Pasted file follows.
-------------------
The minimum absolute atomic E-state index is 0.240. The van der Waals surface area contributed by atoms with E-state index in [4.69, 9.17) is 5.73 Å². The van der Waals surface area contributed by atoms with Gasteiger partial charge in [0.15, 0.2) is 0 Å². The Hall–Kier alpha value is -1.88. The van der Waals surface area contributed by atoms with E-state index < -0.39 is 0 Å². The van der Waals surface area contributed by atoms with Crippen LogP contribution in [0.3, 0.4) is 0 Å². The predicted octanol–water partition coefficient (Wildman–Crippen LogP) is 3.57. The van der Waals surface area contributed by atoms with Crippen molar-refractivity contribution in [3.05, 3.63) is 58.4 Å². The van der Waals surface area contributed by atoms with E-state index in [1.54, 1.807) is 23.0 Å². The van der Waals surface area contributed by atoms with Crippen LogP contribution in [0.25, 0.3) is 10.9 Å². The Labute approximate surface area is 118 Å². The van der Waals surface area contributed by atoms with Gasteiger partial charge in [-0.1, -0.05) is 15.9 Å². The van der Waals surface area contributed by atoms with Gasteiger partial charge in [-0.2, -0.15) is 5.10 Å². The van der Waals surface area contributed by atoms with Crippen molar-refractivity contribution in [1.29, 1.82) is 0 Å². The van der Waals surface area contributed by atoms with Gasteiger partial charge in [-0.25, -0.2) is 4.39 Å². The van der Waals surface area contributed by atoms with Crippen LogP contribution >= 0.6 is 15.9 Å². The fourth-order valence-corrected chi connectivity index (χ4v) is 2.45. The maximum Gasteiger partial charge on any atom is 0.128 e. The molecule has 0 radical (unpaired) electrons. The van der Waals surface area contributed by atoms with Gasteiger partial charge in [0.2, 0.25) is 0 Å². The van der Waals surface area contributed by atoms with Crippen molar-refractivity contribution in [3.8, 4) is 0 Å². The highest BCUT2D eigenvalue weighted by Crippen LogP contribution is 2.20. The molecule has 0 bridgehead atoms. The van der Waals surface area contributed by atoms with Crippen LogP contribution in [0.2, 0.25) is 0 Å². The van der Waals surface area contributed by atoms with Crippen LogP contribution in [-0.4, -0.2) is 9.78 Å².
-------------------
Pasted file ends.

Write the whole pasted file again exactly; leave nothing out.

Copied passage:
The minimum absolute atomic E-state index is 0.240. The van der Waals surface area contributed by atoms with E-state index in [4.69, 9.17) is 5.73 Å². The van der Waals surface area contributed by atoms with Gasteiger partial charge in [0.15, 0.2) is 0 Å². The Hall–Kier alpha value is -1.88. The van der Waals surface area contributed by atoms with E-state index < -0.39 is 0 Å². The van der Waals surface area contributed by atoms with Crippen LogP contribution in [0.3, 0.4) is 0 Å². The predicted octanol–water partition coefficient (Wildman–Crippen LogP) is 3.57. The van der Waals surface area contributed by atoms with Crippen molar-refractivity contribution in [3.05, 3.63) is 58.4 Å². The van der Waals surface area contributed by atoms with E-state index in [1.54, 1.807) is 23.0 Å². The van der Waals surface area contributed by atoms with Crippen LogP contribution in [0.25, 0.3) is 10.9 Å². The Labute approximate surface area is 118 Å². The van der Waals surface area contributed by atoms with Gasteiger partial charge in [-0.1, -0.05) is 15.9 Å². The van der Waals surface area contributed by atoms with Gasteiger partial charge in [-0.2, -0.15) is 5.10 Å². The van der Waals surface area contributed by atoms with Crippen molar-refractivity contribution in [1.29, 1.82) is 0 Å². The van der Waals surface area contributed by atoms with Gasteiger partial charge in [-0.25, -0.2) is 4.39 Å². The van der Waals surface area contributed by atoms with Crippen LogP contribution >= 0.6 is 15.9 Å². The fourth-order valence-corrected chi connectivity index (χ4v) is 2.45. The maximum Gasteiger partial charge on any atom is 0.128 e. The molecule has 0 radical (unpaired) electrons. The van der Waals surface area contributed by atoms with Gasteiger partial charge in [0.2, 0.25) is 0 Å². The van der Waals surface area contributed by atoms with Crippen molar-refractivity contribution in [3.8, 4) is 0 Å². The highest BCUT2D eigenvalue weighted by Crippen LogP contribution is 2.20. The molecule has 0 bridgehead atoms. The van der Waals surface area contributed by atoms with Crippen LogP contribution in [0.2, 0.25) is 0 Å². The van der Waals surface area contributed by atoms with Crippen LogP contribution in [-0.4, -0.2) is 9.78 Å².